|Part of a series on|
|Pollution control law|
|Natural resources law|
In environmental law, the polluter pays principle is enacted to make the party responsible for producing pollution responsible for paying for the damage done to the natural environment. It is regarded as a regional custom because of the strong support it has received in most Organisation for Economic Co-operation and Development (OECD) and European Union countries. It is a fundamental principle in US environmental law.
According to the French historian of the environment Jean-Baptiste Fressoz henu, financial compensation (not named "polluter pays principle" at that time) is already the regulation principle of pollution favoured by industrials in the nineteenth century. He wrote that: "This principle, which is now offered as a new solution, actually accompanied the process of industrialisation, and was intended by the manufacturers themselves."
The polluter pays principle underpins environmental policy such as an ecotax, which, if enacted by government, deters and essentially reduces greenhouse gas emissions. This principle is based on the fact that as much as pollution is unavoidable, the person or industry that is responsible for the pollution must pay some money for the rehabilitation of the polluted environment.
The state of New South Wales in Australia has included the polluter pay principle with the other principles of ecologically sustainable development in the objectives of the Environment Protection Authority.
The polluter pays principle is set out in the Treaty on the Functioning of the European Union and Directive 2004/35/EC of the European Parliament and of the Council of 21 April 2004 on environmental liability with regard to the prevention and remedying of environmental damage is based on this principle. The directive entered into force on 30 April 2004; member states were allowed three years to transpose the directive into their domestic law and by July 2010 all member states had completed this.
In France, the Charter for the Environment contains a formulation of the polluter pays principle (article 4):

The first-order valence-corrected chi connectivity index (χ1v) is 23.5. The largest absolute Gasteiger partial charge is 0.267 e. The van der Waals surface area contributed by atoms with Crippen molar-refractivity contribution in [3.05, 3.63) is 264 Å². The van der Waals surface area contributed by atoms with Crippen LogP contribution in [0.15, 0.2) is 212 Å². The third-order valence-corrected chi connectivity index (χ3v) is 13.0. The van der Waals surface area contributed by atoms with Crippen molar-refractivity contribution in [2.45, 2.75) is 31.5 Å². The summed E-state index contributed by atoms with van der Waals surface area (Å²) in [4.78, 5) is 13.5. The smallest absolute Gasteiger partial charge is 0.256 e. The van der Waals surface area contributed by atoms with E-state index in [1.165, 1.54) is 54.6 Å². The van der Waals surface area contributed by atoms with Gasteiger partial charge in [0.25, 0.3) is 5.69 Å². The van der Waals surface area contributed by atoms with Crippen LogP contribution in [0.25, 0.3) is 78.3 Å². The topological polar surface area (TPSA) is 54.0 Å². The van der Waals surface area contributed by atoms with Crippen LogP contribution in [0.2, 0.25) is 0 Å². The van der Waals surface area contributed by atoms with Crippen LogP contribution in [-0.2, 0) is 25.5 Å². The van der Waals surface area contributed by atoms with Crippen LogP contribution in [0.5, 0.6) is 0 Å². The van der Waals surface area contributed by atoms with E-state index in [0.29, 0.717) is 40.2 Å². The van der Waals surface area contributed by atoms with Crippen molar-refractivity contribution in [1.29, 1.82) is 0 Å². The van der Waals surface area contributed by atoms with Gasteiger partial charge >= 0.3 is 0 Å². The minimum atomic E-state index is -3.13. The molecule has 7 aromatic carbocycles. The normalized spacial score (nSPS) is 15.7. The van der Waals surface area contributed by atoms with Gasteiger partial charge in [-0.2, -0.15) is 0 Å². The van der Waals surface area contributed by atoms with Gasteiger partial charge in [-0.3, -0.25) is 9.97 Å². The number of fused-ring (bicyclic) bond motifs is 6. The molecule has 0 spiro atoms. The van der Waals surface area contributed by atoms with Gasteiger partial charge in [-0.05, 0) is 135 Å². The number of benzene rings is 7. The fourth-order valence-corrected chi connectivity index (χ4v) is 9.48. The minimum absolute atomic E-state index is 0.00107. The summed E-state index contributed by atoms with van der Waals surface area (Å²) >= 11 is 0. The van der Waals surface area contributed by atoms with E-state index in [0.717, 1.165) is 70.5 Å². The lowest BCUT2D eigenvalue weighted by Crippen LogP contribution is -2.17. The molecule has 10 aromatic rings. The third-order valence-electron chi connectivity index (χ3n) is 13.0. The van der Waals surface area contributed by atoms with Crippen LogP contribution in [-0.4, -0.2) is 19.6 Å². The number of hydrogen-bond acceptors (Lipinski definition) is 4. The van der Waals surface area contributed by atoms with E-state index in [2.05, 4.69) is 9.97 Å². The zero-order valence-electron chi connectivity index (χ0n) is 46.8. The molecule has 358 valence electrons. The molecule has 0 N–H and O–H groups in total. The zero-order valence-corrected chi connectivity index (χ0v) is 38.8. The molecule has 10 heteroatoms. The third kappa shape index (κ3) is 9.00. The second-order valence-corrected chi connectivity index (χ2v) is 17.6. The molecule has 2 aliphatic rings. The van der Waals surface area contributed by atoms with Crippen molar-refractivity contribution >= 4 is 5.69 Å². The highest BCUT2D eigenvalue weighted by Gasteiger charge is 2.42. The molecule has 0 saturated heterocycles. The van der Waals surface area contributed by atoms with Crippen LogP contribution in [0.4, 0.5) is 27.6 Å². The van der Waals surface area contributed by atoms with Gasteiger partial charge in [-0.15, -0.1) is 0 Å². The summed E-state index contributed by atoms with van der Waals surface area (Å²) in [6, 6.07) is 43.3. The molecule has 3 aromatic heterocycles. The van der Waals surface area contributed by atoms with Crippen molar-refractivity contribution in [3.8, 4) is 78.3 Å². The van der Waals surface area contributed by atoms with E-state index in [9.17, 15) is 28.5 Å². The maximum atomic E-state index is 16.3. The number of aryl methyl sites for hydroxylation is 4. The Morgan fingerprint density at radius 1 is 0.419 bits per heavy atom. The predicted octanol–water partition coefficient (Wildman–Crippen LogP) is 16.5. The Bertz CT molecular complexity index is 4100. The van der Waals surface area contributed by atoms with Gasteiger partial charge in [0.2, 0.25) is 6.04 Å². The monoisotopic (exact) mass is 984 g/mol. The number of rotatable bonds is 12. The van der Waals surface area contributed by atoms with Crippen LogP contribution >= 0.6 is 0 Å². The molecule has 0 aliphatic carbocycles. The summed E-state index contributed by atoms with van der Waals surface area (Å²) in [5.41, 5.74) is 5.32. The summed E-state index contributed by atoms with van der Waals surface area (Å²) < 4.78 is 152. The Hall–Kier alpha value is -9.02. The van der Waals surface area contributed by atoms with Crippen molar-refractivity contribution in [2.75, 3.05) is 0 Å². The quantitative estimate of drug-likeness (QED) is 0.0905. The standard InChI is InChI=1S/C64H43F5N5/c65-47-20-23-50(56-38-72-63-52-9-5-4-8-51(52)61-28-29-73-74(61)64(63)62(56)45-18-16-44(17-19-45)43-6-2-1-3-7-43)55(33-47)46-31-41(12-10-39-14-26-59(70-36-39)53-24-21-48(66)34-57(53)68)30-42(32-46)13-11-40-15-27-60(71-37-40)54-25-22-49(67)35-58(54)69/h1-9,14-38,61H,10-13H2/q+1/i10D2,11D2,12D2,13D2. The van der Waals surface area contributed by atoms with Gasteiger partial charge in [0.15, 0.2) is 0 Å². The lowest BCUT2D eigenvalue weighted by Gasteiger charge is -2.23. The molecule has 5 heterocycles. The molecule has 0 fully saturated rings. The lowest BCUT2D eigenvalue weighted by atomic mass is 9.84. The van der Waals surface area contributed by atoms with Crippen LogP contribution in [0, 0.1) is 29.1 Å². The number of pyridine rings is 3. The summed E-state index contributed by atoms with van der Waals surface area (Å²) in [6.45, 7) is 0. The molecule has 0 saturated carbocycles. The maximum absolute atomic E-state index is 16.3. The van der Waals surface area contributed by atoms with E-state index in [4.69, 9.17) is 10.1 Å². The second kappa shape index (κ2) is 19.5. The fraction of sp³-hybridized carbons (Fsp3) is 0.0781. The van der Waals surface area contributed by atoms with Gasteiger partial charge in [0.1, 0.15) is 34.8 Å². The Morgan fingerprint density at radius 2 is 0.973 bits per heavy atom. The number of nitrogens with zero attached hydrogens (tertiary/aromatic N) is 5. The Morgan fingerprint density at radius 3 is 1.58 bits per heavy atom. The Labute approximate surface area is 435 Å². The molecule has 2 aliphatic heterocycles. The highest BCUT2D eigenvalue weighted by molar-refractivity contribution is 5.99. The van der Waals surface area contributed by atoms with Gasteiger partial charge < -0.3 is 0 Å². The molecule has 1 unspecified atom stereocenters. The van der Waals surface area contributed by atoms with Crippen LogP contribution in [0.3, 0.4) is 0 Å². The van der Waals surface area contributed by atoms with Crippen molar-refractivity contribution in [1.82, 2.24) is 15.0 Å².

Everyone shall be required, in the conditions provided for by law, to contribute to the making good of any damage he or she may have caused to the environment.
In Ghana, the polluter pays principle was adopted in 2011.
The polluter pays principle is also known as extended producer responsibility (EPR). This is a concept that was probably first described by Thomas Lindhqvist for the Swedish government in 1990. EPR seeks to shift the responsibility of dealing with waste from governments (and thus, taxpayers and society at large) to the entities producing it. In effect, it internalised the cost of waste disposal into the cost of the product, theoretically meaning that the producers will improve the waste profile of their products, thus decreasing waste and increasing possibilities for reuse and recycling.
The Organisation for Economic Co-operation and Development defines extended producer responsibility as:
a concept where manufacturers and importers of products should bear a significant degree of responsibility for the environmental impacts of their products throughout the product life-cycle, including upstream impacts inherent in the selection of materials for the products, impacts from manufacturers’ production process itself, and downstream impacts from the use and disposal of the products. Producers accept their responsibility when designing their products to minimise life-cycle environmental impacts, and when accepting legal, physical or socio-economic responsibility for environmental impacts that cannot be eliminated by design.
The waste management in Switzerland is based on the polluter pays principle. Bin bags (for municipal solid waste) are taxed with pay-per-bag fees in three quarters of the communes (and the recycling rate doubled in twenty years).
Part IIA of the Environmental Protection Act 1990 established the operation of the polluter pays principle. This was further built upon by The Environmental Damage (Prevention and Remediation) Regulations 2009 (for England) and the Environmental Damage (Prevention and Remediation) (Wales) Regulations 2009 (for Wales).
The principle is employed in all of the major US pollution control laws: Clean Air Act, Clean Water Act, Resource Conservation and Recovery Act (solid waste and hazardous waste management), and Superfund (cleanup of abandoned waste sites).
Some eco-taxes underpinned by the polluter pays principle include:
The US Environmental Protection Agency (EPA) has observed that the polluter pays principle has typically not been fully implemented in US laws and programs. For example, drinking water and sewage treatment services are subsidized and there are limited mechanisms in place to fully assess polluters for treatment costs.
The Zimbabwe Environmental Management Act of 2002 [full citation needed] prohibits the discharge of pollutants into the environment. In line with the "Polluter Pays" principle, the Act requires a polluter to meet the cost of decontaminating the polluted environment.
In international environmental law it is mentioned in the principle 16 of the Rio Declaration on Environment and Development of 1992.
The polluter pays principle (PPP) has been doubted in cases where no one recognized that a type of pollution posed any danger until after the pollution began. An example occurs in the history of climate change science which shows that considerable carbon dioxide was emitted into the atmosphere by industrialized countries before there was scientific awareness or consensus that it could be dangerous.